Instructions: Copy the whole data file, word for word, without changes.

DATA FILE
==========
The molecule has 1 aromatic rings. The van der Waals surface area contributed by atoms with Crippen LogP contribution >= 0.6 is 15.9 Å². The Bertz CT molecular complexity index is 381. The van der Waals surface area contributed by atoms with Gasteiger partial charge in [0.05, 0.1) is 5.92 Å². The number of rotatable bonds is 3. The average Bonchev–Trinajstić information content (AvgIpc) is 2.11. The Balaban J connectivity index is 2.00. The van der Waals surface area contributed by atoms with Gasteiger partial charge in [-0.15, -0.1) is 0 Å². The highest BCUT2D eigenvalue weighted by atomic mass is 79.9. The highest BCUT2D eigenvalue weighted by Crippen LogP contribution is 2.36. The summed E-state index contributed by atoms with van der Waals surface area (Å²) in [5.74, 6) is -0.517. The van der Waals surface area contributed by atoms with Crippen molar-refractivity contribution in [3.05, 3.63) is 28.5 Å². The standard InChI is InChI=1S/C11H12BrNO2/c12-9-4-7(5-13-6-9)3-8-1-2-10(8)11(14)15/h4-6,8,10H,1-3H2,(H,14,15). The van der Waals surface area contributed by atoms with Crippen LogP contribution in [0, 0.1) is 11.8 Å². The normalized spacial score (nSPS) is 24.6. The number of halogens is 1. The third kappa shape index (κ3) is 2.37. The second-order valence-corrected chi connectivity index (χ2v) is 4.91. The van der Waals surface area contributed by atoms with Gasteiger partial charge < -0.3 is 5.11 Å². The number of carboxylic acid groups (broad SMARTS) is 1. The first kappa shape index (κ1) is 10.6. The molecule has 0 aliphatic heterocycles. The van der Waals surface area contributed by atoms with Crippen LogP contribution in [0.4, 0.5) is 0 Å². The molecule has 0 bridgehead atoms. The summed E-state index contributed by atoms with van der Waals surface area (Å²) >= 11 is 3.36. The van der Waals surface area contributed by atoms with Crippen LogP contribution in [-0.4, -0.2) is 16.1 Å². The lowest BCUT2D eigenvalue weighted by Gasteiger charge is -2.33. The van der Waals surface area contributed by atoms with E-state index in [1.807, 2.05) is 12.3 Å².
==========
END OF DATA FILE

The molecule has 1 aromatic rings. The van der Waals surface area contributed by atoms with Crippen LogP contribution >= 0.6 is 15.9 Å². The Bertz CT molecular complexity index is 381. The van der Waals surface area contributed by atoms with Gasteiger partial charge in [0.05, 0.1) is 5.92 Å². The number of rotatable bonds is 3. The average Bonchev–Trinajstić information content (AvgIpc) is 2.11. The Balaban J connectivity index is 2.00. The van der Waals surface area contributed by atoms with Gasteiger partial charge in [-0.15, -0.1) is 0 Å². The highest BCUT2D eigenvalue weighted by atomic mass is 79.9. The highest BCUT2D eigenvalue weighted by Crippen LogP contribution is 2.36. The summed E-state index contributed by atoms with van der Waals surface area (Å²) in [5.74, 6) is -0.517. The van der Waals surface area contributed by atoms with Crippen molar-refractivity contribution in [3.05, 3.63) is 28.5 Å². The standard InChI is InChI=1S/C11H12BrNO2/c12-9-4-7(5-13-6-9)3-8-1-2-10(8)11(14)15/h4-6,8,10H,1-3H2,(H,14,15). The van der Waals surface area contributed by atoms with Crippen LogP contribution in [0, 0.1) is 11.8 Å². The normalized spacial score (nSPS) is 24.6. The number of halogens is 1. The third kappa shape index (κ3) is 2.37. The second-order valence-corrected chi connectivity index (χ2v) is 4.91. The van der Waals surface area contributed by atoms with Gasteiger partial charge < -0.3 is 5.11 Å². The number of carboxylic acid groups (broad SMARTS) is 1. The first kappa shape index (κ1) is 10.6. The molecule has 0 aliphatic heterocycles. The van der Waals surface area contributed by atoms with Crippen LogP contribution in [0.4, 0.5) is 0 Å². The molecule has 0 bridgehead atoms. The summed E-state index contributed by atoms with van der Waals surface area (Å²) >= 11 is 3.36. The van der Waals surface area contributed by atoms with Crippen LogP contribution in [-0.4, -0.2) is 16.1 Å². The lowest BCUT2D eigenvalue weighted by Gasteiger charge is -2.33. The van der Waals surface area contributed by atoms with E-state index in [1.807, 2.05) is 12.3 Å².